Nestle booked a stronger trading operating profit this morning (18 August) but its bottom line was hit by one-off charges and net profit fell in the first six months of the year.
The Swiss food giant revealed that its trading operating profit rose to CHF6.6bn (US$6.8bn) in the January-June period, up from CHF6.4bn in the prior year. This growth was supported by “continuous cost discipline, active portfolio management, premiumisation and [an] input cost tailwind” the company noted. Nestle also increased its consumer-facing marketing spend by 8.5% in the six months.
The company also saw an increase in sales, which rose to CHF43.15bn versus CHF42.84bn last year. Organic sales were up 3.5%, which comprised a 2.8 percentage point rise in what Nestle calls “real internal growth” – which excludes the impact of prices – and a 0.7 ppint increase from prices. Nestle said that pricing has reached a “historically low level” due to “deflationary” environments in developed markets and low input costs.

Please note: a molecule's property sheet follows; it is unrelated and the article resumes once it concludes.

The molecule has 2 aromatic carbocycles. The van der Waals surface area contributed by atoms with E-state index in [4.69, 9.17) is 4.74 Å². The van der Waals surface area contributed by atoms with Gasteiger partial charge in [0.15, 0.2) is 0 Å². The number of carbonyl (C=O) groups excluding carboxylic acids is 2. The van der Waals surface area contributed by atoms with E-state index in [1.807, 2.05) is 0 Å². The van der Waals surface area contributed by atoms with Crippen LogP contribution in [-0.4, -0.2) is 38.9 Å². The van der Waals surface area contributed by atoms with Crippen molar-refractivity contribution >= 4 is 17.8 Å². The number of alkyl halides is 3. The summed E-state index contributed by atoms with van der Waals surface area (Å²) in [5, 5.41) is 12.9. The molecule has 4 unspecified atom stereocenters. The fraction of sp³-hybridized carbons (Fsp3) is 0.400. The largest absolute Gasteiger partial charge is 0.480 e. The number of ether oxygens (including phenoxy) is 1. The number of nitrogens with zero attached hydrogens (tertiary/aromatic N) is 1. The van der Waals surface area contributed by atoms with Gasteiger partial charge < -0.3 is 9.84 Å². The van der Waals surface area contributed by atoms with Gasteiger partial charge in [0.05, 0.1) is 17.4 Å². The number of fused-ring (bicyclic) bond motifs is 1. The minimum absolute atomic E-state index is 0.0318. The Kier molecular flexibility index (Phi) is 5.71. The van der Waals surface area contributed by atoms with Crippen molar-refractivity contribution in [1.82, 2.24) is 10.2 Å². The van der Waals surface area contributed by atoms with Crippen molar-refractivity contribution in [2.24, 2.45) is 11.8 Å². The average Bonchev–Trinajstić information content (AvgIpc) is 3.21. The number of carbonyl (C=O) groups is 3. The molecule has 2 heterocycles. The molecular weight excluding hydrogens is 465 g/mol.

Paul Bulcke, Nestle’s CEO, said that growth was “almost entirely driven by volume and product mix, yielding further market share gains”. He added that pricing is expected to “recover somewhat in the coming months”.
However, while Nestle reported an improved trading performance, the group’s bottom line was negatively impacted by a one-off, non-cash adjustment to deferred tax expenses. Net profit fell to CHF4.29bn from CHF4.74bn last year.